Scattered across Nevada, huge beehive-shaped stone structures mark a colorful period in the state’s past. The 30-foot-high charcoal ovens played a vital role in Nevada mining in the late 1800s.
The ovens, which were often built in sets of three, were made to hold 35 cords of wood that was burned to produce charcoal for ore smelters. Usually found in remote locations tied to mining booms, these kilns are often the most enduring evidence of the existence of mining camps and towns that went bust.
The closest kilns for Southern Nevadans are the remains of three structures on the western side of the Spring Mountains, reached by the old road from Pahrump to Wheeler Pass in Humboldt-Toiyabe National Forest. Time and vandalism have left two in ruins, but the U.S. Forest Service has made attempts to stabilize the third. These ovens were stoked with wood cut from surrounding forests and provided charcoal for smelting ore from the nearby Johnnie Mine. Other remains of charcoal kilns in varying states of ruin are found northeast of Panaca off state Route 319 and near Bristol Wells northwest of Pioche.
The imposing ovens, which were crafted of stone quarried nearby, stand like six sentinels amid the sagebrush near Willow Creek. At nearly 7,000 feet elevation, they command sweeping views across Steptoe Valley toward the high Schell Creek Range.
These kilns once served the mine smelters at nearby Ward, a silver boomtown that was established in 1872. The ovens were erected in 1873 by Swiss-Italian craftsmen, kept stoked by woodcutters camped in nearby forested areas and operated by experienced fire-tenders called carbonari.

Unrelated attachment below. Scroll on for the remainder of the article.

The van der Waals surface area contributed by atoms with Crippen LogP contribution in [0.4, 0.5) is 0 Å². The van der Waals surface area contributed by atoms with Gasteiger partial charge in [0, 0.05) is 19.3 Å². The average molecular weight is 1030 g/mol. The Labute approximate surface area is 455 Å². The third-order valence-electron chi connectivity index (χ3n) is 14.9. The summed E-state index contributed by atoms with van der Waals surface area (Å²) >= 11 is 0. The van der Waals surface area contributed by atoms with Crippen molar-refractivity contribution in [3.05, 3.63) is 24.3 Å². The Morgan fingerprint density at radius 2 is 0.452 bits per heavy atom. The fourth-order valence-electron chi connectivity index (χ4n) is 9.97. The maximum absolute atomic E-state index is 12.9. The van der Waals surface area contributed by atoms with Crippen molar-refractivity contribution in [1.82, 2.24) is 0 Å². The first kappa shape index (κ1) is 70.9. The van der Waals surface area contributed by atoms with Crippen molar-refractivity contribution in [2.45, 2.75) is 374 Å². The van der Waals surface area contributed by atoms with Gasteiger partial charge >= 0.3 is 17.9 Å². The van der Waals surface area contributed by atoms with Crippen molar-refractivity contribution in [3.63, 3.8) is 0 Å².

When fully stacked and set ablaze, the controlled burn lasted 10 days and yielded 1,750 bushels of charcoal, for which the men were paid 30 cents a bushel.
Visitors to the few ruins of Ward and its cemetery a couple of miles north would probably never guess that the town’s Paymaster Mine once outproduced all others in White Pine County. The ovens remained in use through 1879, when the mines played out. The wooded hills had just about been denuded by that time.
After Ward’s demise, the charcoal ovens survived decades under the protection of local ranchers. Secluded on private property, the ovens were not publicly visited until 1956 when 160 acres were opened under an arrangement with the state. A land trade in 1968 resulted in protection of the site as a state monument the following year. The area was added to the roster of Nevada’s state parks in 1994.
Visitors to Ward Charcoal Ovens State Historic Park today find two roofed day-use areas with grills, water and restrooms and a 15-unit campground with tent and RV sites.
Area streams invite trout anglers. Developed trails within the park are suitable for hiking, horseback treks or mountain biking spring through fall and cross-country skiing and snowshoeing in winter. The area is networked with old mining roads great for off-highway exploration.
Margo Bartlett Pesek’s Trip of the Week column appears on Sundays.